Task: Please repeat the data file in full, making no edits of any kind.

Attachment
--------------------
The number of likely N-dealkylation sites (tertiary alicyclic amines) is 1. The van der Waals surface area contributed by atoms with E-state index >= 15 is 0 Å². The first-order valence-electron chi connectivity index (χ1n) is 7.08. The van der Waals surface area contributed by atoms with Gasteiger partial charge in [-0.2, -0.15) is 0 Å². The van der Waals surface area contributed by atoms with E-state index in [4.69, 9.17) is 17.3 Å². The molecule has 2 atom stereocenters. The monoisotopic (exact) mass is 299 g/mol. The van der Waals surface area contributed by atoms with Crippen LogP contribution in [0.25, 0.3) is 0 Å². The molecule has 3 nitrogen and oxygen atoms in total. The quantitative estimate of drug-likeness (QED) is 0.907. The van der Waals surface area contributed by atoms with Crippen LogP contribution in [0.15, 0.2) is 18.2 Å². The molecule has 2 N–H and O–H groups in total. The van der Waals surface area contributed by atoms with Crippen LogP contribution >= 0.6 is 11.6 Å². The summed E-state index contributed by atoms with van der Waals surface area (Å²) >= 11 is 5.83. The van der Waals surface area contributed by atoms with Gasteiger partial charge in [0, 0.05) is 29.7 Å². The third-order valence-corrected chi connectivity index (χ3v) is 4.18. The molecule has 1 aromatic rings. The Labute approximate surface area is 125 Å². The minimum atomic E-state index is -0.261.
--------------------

The number of likely N-dealkylation sites (tertiary alicyclic amines) is 1. The van der Waals surface area contributed by atoms with E-state index >= 15 is 0 Å². The first-order valence-electron chi connectivity index (χ1n) is 7.08. The van der Waals surface area contributed by atoms with Gasteiger partial charge in [-0.2, -0.15) is 0 Å². The van der Waals surface area contributed by atoms with E-state index in [4.69, 9.17) is 17.3 Å². The molecule has 2 atom stereocenters. The monoisotopic (exact) mass is 299 g/mol. The van der Waals surface area contributed by atoms with Crippen LogP contribution in [0.25, 0.3) is 0 Å². The molecule has 3 nitrogen and oxygen atoms in total. The quantitative estimate of drug-likeness (QED) is 0.907. The van der Waals surface area contributed by atoms with Crippen LogP contribution in [0.15, 0.2) is 18.2 Å². The molecule has 2 N–H and O–H groups in total. The van der Waals surface area contributed by atoms with Crippen LogP contribution >= 0.6 is 11.6 Å². The summed E-state index contributed by atoms with van der Waals surface area (Å²) >= 11 is 5.83. The van der Waals surface area contributed by atoms with Gasteiger partial charge in [0, 0.05) is 29.7 Å². The third-order valence-corrected chi connectivity index (χ3v) is 4.18. The molecule has 1 aromatic rings. The Labute approximate surface area is 125 Å². The minimum atomic E-state index is -0.261.